When talking about SSL/TLS most of the discussion centers around the ciphersuites, the types of messages or other complex cryptographical aspects. But there are many subtle things embedded in the protocol, which are often skipped or not discussed generally. One such thing is sequence numbers. Like in TCP, a sequence number for messages is also maintained in SSL/TLS protocol and one gets to know only is he/she delve into the RFCs.
In case of SSL/TLS, sequence number is a simple count of messages sent and received. This is maintained implicitly i.e, not sent in the messages explicitly. The protocol requires to maintain a separate sequence number counter for read and write sessions respectively.
A touch of history, sequence numbers were not used in the SSLv1, and were introduced in SSLv2 only. Thus making SSLv1 prone to replay attacks (against which sequence numbers protect).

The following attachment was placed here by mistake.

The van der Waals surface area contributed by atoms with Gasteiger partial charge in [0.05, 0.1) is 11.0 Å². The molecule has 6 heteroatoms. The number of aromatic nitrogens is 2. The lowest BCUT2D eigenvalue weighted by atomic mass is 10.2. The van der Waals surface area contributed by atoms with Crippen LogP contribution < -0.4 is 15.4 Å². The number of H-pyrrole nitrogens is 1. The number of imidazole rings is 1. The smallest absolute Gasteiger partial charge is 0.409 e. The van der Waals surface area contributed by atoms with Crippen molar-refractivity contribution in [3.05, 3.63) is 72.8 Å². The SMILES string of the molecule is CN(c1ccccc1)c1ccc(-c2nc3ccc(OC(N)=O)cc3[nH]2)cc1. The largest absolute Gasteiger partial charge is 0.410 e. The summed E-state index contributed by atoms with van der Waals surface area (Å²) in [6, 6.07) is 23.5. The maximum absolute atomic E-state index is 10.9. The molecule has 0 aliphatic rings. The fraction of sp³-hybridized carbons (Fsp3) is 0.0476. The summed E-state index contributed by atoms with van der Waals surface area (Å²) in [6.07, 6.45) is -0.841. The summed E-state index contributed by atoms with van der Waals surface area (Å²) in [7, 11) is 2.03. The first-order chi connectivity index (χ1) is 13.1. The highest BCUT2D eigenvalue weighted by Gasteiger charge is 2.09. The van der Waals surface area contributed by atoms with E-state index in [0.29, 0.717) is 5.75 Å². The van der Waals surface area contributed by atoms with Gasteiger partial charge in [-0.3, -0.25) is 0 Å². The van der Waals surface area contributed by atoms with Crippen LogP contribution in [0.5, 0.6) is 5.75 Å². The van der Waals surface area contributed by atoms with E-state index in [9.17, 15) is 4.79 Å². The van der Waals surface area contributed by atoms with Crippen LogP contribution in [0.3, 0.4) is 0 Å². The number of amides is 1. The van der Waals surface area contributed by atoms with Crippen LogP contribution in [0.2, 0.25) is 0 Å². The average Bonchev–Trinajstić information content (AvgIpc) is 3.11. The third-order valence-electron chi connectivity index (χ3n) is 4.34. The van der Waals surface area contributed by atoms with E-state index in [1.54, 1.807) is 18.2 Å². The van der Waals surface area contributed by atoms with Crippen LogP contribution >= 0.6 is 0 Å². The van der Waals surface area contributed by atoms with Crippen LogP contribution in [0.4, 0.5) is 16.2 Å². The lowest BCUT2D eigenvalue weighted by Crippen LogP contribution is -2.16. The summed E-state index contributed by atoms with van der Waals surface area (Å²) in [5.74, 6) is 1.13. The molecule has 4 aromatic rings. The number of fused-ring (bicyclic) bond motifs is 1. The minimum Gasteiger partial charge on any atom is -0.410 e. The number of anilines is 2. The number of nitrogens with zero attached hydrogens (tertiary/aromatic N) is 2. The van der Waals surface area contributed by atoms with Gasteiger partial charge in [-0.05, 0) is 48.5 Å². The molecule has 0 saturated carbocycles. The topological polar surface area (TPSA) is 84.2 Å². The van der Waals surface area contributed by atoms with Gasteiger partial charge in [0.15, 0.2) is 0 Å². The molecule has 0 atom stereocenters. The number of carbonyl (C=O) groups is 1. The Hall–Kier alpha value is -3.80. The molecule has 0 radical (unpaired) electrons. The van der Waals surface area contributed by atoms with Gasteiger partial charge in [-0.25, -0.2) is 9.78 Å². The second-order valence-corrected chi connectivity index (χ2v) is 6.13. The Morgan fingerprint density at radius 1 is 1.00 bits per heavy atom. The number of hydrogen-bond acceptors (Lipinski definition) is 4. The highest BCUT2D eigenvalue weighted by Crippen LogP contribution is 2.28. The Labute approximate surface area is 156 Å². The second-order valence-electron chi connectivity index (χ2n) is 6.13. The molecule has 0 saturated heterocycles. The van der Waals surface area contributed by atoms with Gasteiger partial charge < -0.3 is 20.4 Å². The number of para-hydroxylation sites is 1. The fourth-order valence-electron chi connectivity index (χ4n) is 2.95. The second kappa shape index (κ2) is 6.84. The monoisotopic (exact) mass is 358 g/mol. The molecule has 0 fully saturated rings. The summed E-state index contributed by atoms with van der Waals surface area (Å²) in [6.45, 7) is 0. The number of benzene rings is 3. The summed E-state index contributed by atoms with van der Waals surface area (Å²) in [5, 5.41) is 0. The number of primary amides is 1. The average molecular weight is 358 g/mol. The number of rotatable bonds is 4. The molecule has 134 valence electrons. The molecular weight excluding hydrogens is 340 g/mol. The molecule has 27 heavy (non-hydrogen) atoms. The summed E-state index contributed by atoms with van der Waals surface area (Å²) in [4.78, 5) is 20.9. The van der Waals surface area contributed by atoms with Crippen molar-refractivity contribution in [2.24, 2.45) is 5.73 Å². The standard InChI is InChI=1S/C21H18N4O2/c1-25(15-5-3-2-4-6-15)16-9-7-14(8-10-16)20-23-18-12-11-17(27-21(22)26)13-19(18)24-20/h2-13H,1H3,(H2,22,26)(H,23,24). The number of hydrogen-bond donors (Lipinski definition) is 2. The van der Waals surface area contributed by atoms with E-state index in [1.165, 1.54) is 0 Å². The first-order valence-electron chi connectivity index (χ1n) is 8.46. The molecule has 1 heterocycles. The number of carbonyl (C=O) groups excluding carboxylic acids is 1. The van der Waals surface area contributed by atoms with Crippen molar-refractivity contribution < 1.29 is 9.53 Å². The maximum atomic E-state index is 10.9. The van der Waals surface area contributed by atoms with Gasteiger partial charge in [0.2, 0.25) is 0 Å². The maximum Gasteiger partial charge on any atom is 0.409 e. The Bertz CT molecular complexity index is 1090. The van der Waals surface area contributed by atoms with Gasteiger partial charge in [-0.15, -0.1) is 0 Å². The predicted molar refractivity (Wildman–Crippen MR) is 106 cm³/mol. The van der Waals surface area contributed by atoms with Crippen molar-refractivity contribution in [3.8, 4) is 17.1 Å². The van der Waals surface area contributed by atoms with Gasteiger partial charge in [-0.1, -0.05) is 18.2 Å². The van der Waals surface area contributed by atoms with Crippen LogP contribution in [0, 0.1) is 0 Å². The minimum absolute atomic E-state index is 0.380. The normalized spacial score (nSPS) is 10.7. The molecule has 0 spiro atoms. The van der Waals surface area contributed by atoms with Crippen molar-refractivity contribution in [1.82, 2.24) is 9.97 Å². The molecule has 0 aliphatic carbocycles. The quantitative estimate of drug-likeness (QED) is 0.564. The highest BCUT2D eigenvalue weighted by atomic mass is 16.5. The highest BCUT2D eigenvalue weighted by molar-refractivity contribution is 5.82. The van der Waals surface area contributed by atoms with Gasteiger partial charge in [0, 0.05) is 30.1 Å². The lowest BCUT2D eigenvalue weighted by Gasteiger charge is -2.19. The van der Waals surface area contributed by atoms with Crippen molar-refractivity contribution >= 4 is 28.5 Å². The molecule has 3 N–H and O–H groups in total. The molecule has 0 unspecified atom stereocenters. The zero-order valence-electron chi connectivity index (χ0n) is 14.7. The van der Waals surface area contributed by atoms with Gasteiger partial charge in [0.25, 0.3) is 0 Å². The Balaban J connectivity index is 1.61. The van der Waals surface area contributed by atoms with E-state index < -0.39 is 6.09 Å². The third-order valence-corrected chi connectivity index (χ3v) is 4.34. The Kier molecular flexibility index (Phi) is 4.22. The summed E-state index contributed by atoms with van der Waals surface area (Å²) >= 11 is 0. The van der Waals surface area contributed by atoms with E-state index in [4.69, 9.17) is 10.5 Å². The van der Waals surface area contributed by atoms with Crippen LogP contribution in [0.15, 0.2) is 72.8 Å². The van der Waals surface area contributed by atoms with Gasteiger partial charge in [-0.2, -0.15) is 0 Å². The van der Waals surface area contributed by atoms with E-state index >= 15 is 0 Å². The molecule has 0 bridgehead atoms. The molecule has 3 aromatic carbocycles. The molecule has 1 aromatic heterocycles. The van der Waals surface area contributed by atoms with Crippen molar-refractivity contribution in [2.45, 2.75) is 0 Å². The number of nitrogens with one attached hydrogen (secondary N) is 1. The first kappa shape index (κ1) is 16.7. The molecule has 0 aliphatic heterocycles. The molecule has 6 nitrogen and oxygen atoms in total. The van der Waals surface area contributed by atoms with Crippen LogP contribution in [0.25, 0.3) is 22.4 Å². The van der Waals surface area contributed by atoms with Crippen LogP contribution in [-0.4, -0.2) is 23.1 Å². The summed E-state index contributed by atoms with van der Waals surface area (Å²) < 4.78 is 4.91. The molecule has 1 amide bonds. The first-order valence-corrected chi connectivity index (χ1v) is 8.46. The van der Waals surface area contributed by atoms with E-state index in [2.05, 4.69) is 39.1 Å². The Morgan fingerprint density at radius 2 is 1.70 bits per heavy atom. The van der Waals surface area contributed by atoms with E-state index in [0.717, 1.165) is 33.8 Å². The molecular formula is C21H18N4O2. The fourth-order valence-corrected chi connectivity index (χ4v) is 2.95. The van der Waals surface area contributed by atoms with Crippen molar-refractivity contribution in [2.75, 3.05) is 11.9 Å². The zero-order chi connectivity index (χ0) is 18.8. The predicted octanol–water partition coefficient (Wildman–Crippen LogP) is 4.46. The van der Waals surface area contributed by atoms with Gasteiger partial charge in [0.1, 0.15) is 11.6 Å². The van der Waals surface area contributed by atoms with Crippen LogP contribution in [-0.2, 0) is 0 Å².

The question arises, if sequence number for a connection is maintained, and given that it is not explicitly transmitted, then how it is useful? To answer, sequence numbers are used in the MAC. To prevent message replay or modification attacks, the MAC is computed using the MAC secret, the sequence number, the message length, the message contents, and two fixed character strings. When either side calculate the MAC for a given message, if sequence number does not correspond to the current message, then message authentication will fail, and the receiver will demand the sender to re-send the message.
From RFC 6101 states following about how sequence number should be calculated and also what data type should be used. Note that by using int64, chances of overflow are minimized.
“Each party maintains separate sequence numbers for transmitted and received messages for each connection. When a party sends or receives a change cipher spec message, the appropriate sequence number is set to zero. Sequence numbers are of type uint64 and may not exceed 2^64-1.”
To summarize, the sequence number provides protection against attempts to delete or reorder messages.
 SSL and TLS Theory and practice by Rolf Oppliger